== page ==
The bureau’s director is arguing that legislation is needed to catch criminals who are using new technologies, but some in Congress disagree.
Silicon Valley and the nation's law enforcement community are in an arms race.
Tech companies like Apple and Google want to make the data customers carry on their smartphones and computers more secure, safe from the prying eyes of spies and identity thieves alike. But law-enforcement officials—from the FBI to local police—see those same devices as treasure troves of evidence that they could be using to stop crimes and catch criminals.
As the tech giants get better at encryption, however, law-enforcement agencies are turning to Congress for help, asking lawmakers to make it mandatory for the tech companies to make their devices more accessible. FBI Director James Comey made that case personally on Thursday, saying at the Brookings Institution that police need new legislation to help them catch criminals who are using encryption to hide incriminating evidence.
Law-enforcement agencies are accustomed to getting what they want from the federal government—from new legal authority to the type of military-grade material recently on display in Ferguson, Mo. But following the broad and unflattering attention placed on government surveillance by Edward Snowden's leaks, few on Capitol Hill are demonstrating any appetite for further peeling back privacy protections.
"I'd be surprised if more than a handful of members would support the idea of backdooring Americans' personal property," Sen. Ron Wyden, an Oregon Democrat and vocal privacy advocate, said.
An aide to Senate Judiciary Committee Chairman Patrick Leahy said the senator is open to reviewing the FBI's proposal, but that right now, he's focused on passing his own bill that would rein in government spying.
And a House Democratic aide said that staffers have been in touch with the FBI on the issue but that Congress is unlikely to force technology companies to build backdoors into their networks and devices anytime soon.
"I think the combination of business and civil-liberty concerns would have made this proposal difficult to adopt even before the Snowden disclosures," the aide said. "In the middle of a surveillance-reform fight, it's just that much more complicated."
The FBI director warned Thursday that encryption technologies are allowing criminals to become "beyond the law." Even with a court order, police are unable to access information that is critical to solving crimes, he said.
"The FBI has a sworn duty to keep every American safe from crime and terrorism, and technology has become the tool of choice for some very dangerous people," Comey said in a speech at Brookings. "Unfortunately, the law hasn't kept pace with technology, and this disconnect has created a significant public-safety problem."
The Communications Assistance for Law Enforcement Act, a 1994 law known as CALEA, forces telephone companies to build surveillance technologies into their networks to allow law enforcement to install wiretaps. But the law hasn't been updated and doesn't cover new devices and online forms of communication.
Apple and Google recently announced that their new phones will feature default encryption that will make it impossible to unlock the devices for police. "Are we so mistrustful of government—and of law enforcement—that we are willing to let bad guys walk away ... willing to leave victims in search of justice?" Comey asked.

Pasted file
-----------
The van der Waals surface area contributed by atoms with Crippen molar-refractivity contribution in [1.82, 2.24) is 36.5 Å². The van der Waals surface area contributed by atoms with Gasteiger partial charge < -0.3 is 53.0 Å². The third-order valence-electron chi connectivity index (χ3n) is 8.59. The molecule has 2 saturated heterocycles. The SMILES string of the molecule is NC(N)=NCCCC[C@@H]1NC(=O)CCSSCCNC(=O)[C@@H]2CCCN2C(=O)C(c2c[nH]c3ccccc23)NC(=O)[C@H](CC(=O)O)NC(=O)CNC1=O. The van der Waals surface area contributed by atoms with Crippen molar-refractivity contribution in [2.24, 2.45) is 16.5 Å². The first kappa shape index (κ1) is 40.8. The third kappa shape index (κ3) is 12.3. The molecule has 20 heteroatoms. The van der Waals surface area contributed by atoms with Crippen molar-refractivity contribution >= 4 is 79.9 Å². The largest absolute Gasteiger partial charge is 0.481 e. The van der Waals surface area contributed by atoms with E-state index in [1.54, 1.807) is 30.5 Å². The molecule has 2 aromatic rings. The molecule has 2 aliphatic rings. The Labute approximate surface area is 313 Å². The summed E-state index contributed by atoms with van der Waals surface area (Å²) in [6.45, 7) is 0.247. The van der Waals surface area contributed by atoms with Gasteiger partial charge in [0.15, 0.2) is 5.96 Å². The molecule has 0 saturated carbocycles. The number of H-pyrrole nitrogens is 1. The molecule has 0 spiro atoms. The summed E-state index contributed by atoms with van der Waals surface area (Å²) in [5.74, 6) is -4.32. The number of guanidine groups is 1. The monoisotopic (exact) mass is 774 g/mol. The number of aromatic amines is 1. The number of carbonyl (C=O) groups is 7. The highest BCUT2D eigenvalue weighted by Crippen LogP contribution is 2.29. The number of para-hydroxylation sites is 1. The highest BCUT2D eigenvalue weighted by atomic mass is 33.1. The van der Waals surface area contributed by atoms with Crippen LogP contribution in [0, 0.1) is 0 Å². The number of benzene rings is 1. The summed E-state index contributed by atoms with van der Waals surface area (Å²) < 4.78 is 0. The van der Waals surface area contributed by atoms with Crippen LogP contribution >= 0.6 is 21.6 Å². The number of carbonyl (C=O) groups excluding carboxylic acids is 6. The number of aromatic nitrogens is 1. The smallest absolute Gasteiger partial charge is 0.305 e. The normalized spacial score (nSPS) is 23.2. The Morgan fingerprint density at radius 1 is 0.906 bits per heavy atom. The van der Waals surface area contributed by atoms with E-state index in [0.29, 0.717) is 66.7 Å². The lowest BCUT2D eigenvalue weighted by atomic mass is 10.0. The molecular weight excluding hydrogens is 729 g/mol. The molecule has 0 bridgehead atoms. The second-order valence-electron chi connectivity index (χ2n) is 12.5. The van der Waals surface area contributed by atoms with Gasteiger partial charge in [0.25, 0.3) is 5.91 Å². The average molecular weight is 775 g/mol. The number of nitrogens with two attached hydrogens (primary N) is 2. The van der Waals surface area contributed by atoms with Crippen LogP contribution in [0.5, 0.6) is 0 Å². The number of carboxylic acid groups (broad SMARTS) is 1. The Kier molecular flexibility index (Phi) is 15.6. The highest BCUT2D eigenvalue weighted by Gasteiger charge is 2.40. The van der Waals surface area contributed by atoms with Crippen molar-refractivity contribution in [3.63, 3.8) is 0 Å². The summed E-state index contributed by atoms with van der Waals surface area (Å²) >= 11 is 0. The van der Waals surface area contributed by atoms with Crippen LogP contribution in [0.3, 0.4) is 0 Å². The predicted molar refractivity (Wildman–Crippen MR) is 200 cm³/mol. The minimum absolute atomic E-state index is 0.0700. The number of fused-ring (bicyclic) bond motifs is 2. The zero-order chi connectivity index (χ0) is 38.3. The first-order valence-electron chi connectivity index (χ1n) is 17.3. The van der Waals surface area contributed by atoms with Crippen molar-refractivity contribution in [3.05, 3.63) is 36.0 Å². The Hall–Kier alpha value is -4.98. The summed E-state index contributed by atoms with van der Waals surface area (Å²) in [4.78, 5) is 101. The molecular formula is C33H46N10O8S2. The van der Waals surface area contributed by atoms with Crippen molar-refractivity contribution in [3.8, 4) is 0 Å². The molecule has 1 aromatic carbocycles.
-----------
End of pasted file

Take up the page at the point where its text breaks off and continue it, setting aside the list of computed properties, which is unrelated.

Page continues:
He urged Congress to update CALEA to "create a level playing field" so that companies like Google and Apple have to provide police the same access to information that telephone providers like AT&T do.
But the plan will face fierce resistance from tech companies and privacy advocates. They warn that any backdoor for law enforcement could also be exploited by hackers. Greg Nojeim, a senior counsel with the Center for Democracy and Technology, said he doubts Congress will enact legislation to make U.S. products less secure.
"Who in Europe is going to buy these newly compromised cell phones if Congress insists that they be made with backdoors for U.S. law enforcement?" Nojeim asked. "It's probably one of the worst job killers a member of Congress could propose."
A large majority of House members have already gone on the record opposing backdoor access to Americans' information. In June, the House voted 293-123 to adopt an amendment to a defense appropriations bill to cut off funds for National Security Agency projects that build vulnerabilities into security products.
Ed Black, the president of the Computer & Communications Industry Association, a lobbying group that represents Google, Facebook, Yahoo, and others, said securing customer information is a core function of technology companies. The new encryption features are more than just marketing gimmicks, he said.
"It's not like a new color on [the customer's] phone," he said. "It's something that they think is essential to protecting their freedom, their lives, and their privacy."
In his speech Thursday, Comey said he understands the need of businesses to compete overseas and that his goal isn't to "stifle innovation or undermine U.S. companies."
"But we have to find a way to help these companies understand what we need, why we need it, and how they can help, while still protecting privacy rights and providing network security and innovation," he said. "We need our private-sector partners to take a step back, to pause, and to consider changing course."
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